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Making the IEP Work for You Part Two: How Families Can Get The Most Out of This Valuable Tool

Making the IEP Work for You Part Two: How Families Can Get The Most Out of This Valuable Tool

When designed individually and implemented effectively, the Individualized Education Program (IEP) is an important tool that helps assure a student's success in education. PEAK is excited to share Part Two of this three-part series, Making the IEP Work for You, where we explore key components of the IEP including: Evaluation (Part One), How Families Can Get The Most Out of This Valuable Tool (Part Two), and Progress Monitoring (Part Three)! If you missed Part One on Evaluation, you can access it here

Making the IEP Work for You, Part Two: How Families Can Get The Most Out of This Valuable Tool

The Individualized Education Program (IEP) is the most important tool parents have when their child is receiving special education services. However, in order for any tool to be effective, the user must learn all about the tool first: its purpose and how it works.

The purpose of the IEP is drawn up at an IEP Meeting. Here are some key points for families to know:

  • The IEP is developed by team effort. The team is made up of the parent(s), the student (whenever possible), and the school staff (general and special education teachers, administrators, related service providers, and other support personnel). Parents may also include outside professionals, family friends and advocates if they wish.
  • Parents are to be active participants – not passive bystanders – in drawing up the education plan. Parents know their children better than anyone and their full participation is essential for success!
  • The IEP is to be designed according to the unique needs of the child. In other words, the child is not expected to adapt to the existing programs.
  • The IEP is developed once a year, but parents may request a review – and, if necessary, changes – at any time during the year. It is best to make this request in writing to the other members of the IEP team.
  • The IEP must contain information about the student's present levels of academic achievement and functional performance (general skills, social, motor, access skills, self-help, etc.).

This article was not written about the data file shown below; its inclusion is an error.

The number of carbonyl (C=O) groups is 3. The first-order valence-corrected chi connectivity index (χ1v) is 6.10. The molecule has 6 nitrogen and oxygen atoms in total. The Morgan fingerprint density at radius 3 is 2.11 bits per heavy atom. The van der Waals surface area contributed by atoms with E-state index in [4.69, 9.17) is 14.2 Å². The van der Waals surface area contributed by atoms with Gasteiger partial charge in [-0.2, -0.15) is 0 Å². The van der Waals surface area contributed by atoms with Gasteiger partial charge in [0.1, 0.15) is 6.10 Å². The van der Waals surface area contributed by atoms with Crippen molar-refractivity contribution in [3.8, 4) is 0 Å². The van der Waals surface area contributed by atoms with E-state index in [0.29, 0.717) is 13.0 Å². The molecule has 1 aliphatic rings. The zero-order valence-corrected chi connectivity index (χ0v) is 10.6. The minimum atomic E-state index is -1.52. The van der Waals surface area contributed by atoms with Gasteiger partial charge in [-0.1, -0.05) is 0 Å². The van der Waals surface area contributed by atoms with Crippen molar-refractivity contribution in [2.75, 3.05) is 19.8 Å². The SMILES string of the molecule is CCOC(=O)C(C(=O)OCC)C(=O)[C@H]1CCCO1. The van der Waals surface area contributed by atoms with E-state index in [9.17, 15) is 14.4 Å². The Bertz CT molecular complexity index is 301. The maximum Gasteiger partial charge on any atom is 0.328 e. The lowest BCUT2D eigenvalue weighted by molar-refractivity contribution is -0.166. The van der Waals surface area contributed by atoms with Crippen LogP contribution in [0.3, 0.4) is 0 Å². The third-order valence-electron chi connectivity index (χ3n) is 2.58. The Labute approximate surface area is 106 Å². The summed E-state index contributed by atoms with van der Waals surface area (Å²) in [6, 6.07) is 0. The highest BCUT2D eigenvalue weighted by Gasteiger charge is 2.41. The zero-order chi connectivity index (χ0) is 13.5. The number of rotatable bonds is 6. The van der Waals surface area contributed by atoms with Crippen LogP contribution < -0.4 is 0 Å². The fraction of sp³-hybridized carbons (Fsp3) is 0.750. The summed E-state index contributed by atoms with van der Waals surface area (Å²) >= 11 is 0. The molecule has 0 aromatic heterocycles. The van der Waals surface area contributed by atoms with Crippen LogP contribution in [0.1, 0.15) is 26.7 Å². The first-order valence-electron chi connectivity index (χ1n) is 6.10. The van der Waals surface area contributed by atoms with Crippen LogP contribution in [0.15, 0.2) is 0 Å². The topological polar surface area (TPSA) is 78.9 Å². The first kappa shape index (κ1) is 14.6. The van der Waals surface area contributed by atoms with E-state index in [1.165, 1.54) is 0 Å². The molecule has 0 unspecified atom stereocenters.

• The IEP is to be based on the child's unique strengths, interests, and needs, as they are determined for the upcoming year.
  • The IEP outlines Annual Measurable Goals. It is critical that these goals can be measured and that the IEP includes a timetable for achieving these goals.
  • Any additional educational support or related services, such as therapies, must be spelled out in the IEP.
  • An important goal of The Individuals with Disabilities Education Act (IDEA) is that the child be educated as much as possible in the Least Restrictive Environment along with typical students without disabilities.

It's important to remember that the key word in IEP is "individualized." This means that all supports and services are to be tailored to the individual needs of the student. As the student's needs change, so does the IEP. And, even more importantly, the IEP must also take into account the child's unique interests, abilities, and gifts. Each child is to be considered as the individual he or she really is.

Here are some additional articles from our SPEAKout eNewsletter archives that will help you prepare for the IEP meeting, communicate during the IEP meeting, and design an effective IEP. Enjoy, and remember that PEAK's Parent Advisors are available by email and by phone (800.284.0251) to support you on your journey. 

Copyright 2012 © by PEAK Parent Center, Inc. All rights reserved. Permission to reproduce may be obtained from PEAK Parent Center.

Photo of mom reading with children included under a Creative Commons License by Neeta Lind